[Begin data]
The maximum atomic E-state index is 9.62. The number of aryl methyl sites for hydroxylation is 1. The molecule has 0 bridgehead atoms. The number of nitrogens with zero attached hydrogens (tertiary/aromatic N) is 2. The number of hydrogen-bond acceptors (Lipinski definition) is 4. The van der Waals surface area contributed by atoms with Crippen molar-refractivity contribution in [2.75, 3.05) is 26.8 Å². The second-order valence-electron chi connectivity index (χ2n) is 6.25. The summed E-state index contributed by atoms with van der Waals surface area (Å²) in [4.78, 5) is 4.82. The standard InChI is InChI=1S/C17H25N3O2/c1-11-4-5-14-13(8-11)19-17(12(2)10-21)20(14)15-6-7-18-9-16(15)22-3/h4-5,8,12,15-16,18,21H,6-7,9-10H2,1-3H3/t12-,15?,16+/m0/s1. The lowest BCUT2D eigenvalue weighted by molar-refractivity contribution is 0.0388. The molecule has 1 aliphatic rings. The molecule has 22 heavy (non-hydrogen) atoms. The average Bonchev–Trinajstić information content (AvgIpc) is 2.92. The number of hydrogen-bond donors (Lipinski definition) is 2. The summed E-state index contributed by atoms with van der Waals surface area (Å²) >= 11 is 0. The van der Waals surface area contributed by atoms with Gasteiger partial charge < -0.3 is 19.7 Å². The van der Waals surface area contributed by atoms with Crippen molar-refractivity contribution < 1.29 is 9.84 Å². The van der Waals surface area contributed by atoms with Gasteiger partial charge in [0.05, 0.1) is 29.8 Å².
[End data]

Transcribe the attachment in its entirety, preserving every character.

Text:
The maximum atomic E-state index is 9.62. The number of aryl methyl sites for hydroxylation is 1. The molecule has 0 bridgehead atoms. The number of nitrogens with zero attached hydrogens (tertiary/aromatic N) is 2. The number of hydrogen-bond acceptors (Lipinski definition) is 4. The van der Waals surface area contributed by atoms with Crippen molar-refractivity contribution in [2.75, 3.05) is 26.8 Å². The second-order valence-electron chi connectivity index (χ2n) is 6.25. The summed E-state index contributed by atoms with van der Waals surface area (Å²) in [4.78, 5) is 4.82. The standard InChI is InChI=1S/C17H25N3O2/c1-11-4-5-14-13(8-11)19-17(12(2)10-21)20(14)15-6-7-18-9-16(15)22-3/h4-5,8,12,15-16,18,21H,6-7,9-10H2,1-3H3/t12-,15?,16+/m0/s1. The lowest BCUT2D eigenvalue weighted by molar-refractivity contribution is 0.0388. The molecule has 1 aliphatic rings. The molecule has 22 heavy (non-hydrogen) atoms. The average Bonchev–Trinajstić information content (AvgIpc) is 2.92. The number of hydrogen-bond donors (Lipinski definition) is 2. The summed E-state index contributed by atoms with van der Waals surface area (Å²) >= 11 is 0. The van der Waals surface area contributed by atoms with Gasteiger partial charge < -0.3 is 19.7 Å². The van der Waals surface area contributed by atoms with Crippen molar-refractivity contribution < 1.29 is 9.84 Å². The van der Waals surface area contributed by atoms with Gasteiger partial charge in [0.05, 0.1) is 29.8 Å².